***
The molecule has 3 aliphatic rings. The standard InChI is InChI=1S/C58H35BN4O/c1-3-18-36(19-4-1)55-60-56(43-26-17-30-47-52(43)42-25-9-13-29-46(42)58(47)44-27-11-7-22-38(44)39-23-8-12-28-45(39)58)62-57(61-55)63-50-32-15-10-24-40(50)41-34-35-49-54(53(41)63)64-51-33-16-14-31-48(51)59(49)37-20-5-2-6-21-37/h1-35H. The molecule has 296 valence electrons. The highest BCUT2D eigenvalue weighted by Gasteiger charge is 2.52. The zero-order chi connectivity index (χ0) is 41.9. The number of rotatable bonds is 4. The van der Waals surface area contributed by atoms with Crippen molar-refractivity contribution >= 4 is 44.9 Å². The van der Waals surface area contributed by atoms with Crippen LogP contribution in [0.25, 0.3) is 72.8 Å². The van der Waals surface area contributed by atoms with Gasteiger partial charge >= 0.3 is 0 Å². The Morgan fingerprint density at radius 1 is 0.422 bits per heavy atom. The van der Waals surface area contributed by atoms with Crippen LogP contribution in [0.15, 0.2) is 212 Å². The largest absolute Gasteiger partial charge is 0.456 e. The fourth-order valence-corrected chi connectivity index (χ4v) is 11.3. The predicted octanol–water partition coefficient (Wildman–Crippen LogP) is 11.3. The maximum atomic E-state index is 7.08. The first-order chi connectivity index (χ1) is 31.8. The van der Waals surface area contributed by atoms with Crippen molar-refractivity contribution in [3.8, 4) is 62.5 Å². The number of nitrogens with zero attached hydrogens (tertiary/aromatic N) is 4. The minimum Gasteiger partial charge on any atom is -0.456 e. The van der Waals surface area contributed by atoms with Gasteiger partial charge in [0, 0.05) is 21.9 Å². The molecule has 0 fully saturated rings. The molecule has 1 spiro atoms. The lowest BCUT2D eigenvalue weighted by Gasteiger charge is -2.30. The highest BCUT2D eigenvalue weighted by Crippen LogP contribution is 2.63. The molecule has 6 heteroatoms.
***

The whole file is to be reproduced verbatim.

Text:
The molecule has 3 aliphatic rings. The standard InChI is InChI=1S/C58H35BN4O/c1-3-18-36(19-4-1)55-60-56(43-26-17-30-47-52(43)42-25-9-13-29-46(42)58(47)44-27-11-7-22-38(44)39-23-8-12-28-45(39)58)62-57(61-55)63-50-32-15-10-24-40(50)41-34-35-49-54(53(41)63)64-51-33-16-14-31-48(51)59(49)37-20-5-2-6-21-37/h1-35H. The molecule has 296 valence electrons. The highest BCUT2D eigenvalue weighted by Gasteiger charge is 2.52. The zero-order chi connectivity index (χ0) is 41.9. The number of rotatable bonds is 4. The van der Waals surface area contributed by atoms with Crippen molar-refractivity contribution >= 4 is 44.9 Å². The van der Waals surface area contributed by atoms with Crippen LogP contribution in [0.25, 0.3) is 72.8 Å². The van der Waals surface area contributed by atoms with Gasteiger partial charge >= 0.3 is 0 Å². The Morgan fingerprint density at radius 1 is 0.422 bits per heavy atom. The van der Waals surface area contributed by atoms with Crippen LogP contribution in [0.15, 0.2) is 212 Å². The largest absolute Gasteiger partial charge is 0.456 e. The fourth-order valence-corrected chi connectivity index (χ4v) is 11.3. The predicted octanol–water partition coefficient (Wildman–Crippen LogP) is 11.3. The maximum atomic E-state index is 7.08. The first-order chi connectivity index (χ1) is 31.8. The van der Waals surface area contributed by atoms with Crippen molar-refractivity contribution in [3.8, 4) is 62.5 Å². The number of nitrogens with zero attached hydrogens (tertiary/aromatic N) is 4. The minimum Gasteiger partial charge on any atom is -0.456 e. The van der Waals surface area contributed by atoms with Gasteiger partial charge in [0, 0.05) is 21.9 Å². The molecule has 0 fully saturated rings. The molecule has 1 spiro atoms. The lowest BCUT2D eigenvalue weighted by Gasteiger charge is -2.30. The highest BCUT2D eigenvalue weighted by Crippen LogP contribution is 2.63. The molecule has 6 heteroatoms.